On the other hand,

    “instruction can be designed to create optimal conditions for incidental learning, but that does not guarantee that incidental learning will transpire, or that if it does, the result will be implicit learning, or if it is, that implicit knowledge will be the end-product, or if it is, that it will remain implicit only”.

    Long, M. (2017) Instructed second language acquisition (ISLA): geopolitics, methodological issues, and some major research questions. Instructed Second Language Acquisition, 1,1.

    Liked by 1 person

  3. Hana Tichá says:

    Thanks for commenting, Geoff.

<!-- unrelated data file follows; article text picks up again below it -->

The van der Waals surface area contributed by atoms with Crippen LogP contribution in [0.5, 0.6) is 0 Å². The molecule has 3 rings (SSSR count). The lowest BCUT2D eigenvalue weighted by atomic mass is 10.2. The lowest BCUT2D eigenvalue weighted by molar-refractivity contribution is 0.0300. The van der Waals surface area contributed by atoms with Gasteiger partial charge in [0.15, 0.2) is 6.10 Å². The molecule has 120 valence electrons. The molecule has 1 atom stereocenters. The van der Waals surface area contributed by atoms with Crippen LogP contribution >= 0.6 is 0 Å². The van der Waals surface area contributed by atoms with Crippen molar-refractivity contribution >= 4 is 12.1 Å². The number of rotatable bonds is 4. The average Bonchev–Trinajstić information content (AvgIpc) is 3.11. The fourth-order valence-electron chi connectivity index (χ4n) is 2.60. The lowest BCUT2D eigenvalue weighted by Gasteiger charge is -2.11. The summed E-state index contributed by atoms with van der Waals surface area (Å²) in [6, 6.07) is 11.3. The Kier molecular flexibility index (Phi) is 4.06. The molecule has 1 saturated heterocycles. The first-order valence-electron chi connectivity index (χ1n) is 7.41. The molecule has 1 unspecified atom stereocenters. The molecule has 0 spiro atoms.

“instruction can be designed to create optimal conditions for incidental learning, but that does not guarantee that incidental learning will transpire, or that if it does, the result will be implicit learning, or if it is, that implicit knowledge will be the end-product, or if it is, that it will remain implicit only”.

    What a beautifully complex sentence. If I understand the issue correctly, the best thing I can do as a teacher is to try to manipulate the linguistic environment in a way that it invokes intentional learning. More importantly, I should try to create optimal conditions for incidental learning. Then I wait and see what happens.

    Some more questions are popping up in my mind now: what is the most effective way for a teacher to manipulate the linguistic environment in order to invoke intentional learning and what are the optimal conditions for incidental learning?